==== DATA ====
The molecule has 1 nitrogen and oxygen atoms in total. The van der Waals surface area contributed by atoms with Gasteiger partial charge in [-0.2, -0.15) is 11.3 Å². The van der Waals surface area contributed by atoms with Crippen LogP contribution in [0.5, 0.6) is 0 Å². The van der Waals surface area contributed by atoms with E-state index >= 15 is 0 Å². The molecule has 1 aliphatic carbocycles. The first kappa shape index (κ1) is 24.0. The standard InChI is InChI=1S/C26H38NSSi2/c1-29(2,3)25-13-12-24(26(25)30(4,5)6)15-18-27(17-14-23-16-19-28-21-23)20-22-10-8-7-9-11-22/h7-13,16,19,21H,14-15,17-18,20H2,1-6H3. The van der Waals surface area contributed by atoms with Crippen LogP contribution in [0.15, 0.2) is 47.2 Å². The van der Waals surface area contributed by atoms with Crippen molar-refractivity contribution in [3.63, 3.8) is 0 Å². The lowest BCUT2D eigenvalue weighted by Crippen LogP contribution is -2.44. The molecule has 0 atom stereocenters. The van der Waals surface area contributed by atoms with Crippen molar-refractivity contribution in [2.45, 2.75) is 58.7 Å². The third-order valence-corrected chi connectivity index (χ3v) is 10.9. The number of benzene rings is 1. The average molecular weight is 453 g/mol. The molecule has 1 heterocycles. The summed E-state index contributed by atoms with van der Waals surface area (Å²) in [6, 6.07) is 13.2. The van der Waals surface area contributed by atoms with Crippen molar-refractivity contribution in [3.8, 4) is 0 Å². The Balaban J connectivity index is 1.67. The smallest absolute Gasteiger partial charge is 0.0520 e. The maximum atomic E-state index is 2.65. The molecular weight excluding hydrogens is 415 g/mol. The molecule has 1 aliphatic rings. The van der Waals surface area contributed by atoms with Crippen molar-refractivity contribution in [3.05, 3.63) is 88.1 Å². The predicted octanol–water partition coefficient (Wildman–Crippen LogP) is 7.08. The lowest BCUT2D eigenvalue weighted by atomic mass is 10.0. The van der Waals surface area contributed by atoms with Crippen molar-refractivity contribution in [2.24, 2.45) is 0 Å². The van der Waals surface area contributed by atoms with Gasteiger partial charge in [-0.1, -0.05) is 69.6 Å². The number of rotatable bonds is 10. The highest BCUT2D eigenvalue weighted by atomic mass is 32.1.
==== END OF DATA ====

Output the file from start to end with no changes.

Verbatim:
The molecule has 1 nitrogen and oxygen atoms in total. The van der Waals surface area contributed by atoms with Gasteiger partial charge in [-0.2, -0.15) is 11.3 Å². The van der Waals surface area contributed by atoms with Crippen LogP contribution in [0.5, 0.6) is 0 Å². The van der Waals surface area contributed by atoms with E-state index >= 15 is 0 Å². The molecule has 1 aliphatic carbocycles. The first kappa shape index (κ1) is 24.0. The standard InChI is InChI=1S/C26H38NSSi2/c1-29(2,3)25-13-12-24(26(25)30(4,5)6)15-18-27(17-14-23-16-19-28-21-23)20-22-10-8-7-9-11-22/h7-13,16,19,21H,14-15,17-18,20H2,1-6H3. The van der Waals surface area contributed by atoms with Crippen LogP contribution in [0.15, 0.2) is 47.2 Å². The van der Waals surface area contributed by atoms with Crippen molar-refractivity contribution in [3.63, 3.8) is 0 Å². The lowest BCUT2D eigenvalue weighted by Crippen LogP contribution is -2.44. The molecule has 0 atom stereocenters. The van der Waals surface area contributed by atoms with Crippen molar-refractivity contribution in [2.45, 2.75) is 58.7 Å². The third-order valence-corrected chi connectivity index (χ3v) is 10.9. The number of benzene rings is 1. The average molecular weight is 453 g/mol. The molecule has 1 heterocycles. The summed E-state index contributed by atoms with van der Waals surface area (Å²) in [6, 6.07) is 13.2. The van der Waals surface area contributed by atoms with Crippen molar-refractivity contribution in [3.8, 4) is 0 Å². The Balaban J connectivity index is 1.67. The smallest absolute Gasteiger partial charge is 0.0520 e. The maximum atomic E-state index is 2.65. The molecular weight excluding hydrogens is 415 g/mol. The molecule has 1 aliphatic rings. The van der Waals surface area contributed by atoms with Crippen molar-refractivity contribution in [3.05, 3.63) is 88.1 Å². The predicted octanol–water partition coefficient (Wildman–Crippen LogP) is 7.08. The lowest BCUT2D eigenvalue weighted by atomic mass is 10.0. The van der Waals surface area contributed by atoms with Crippen molar-refractivity contribution in [2.24, 2.45) is 0 Å². The van der Waals surface area contributed by atoms with Gasteiger partial charge in [-0.1, -0.05) is 69.6 Å². The number of rotatable bonds is 10. The highest BCUT2D eigenvalue weighted by atomic mass is 32.1.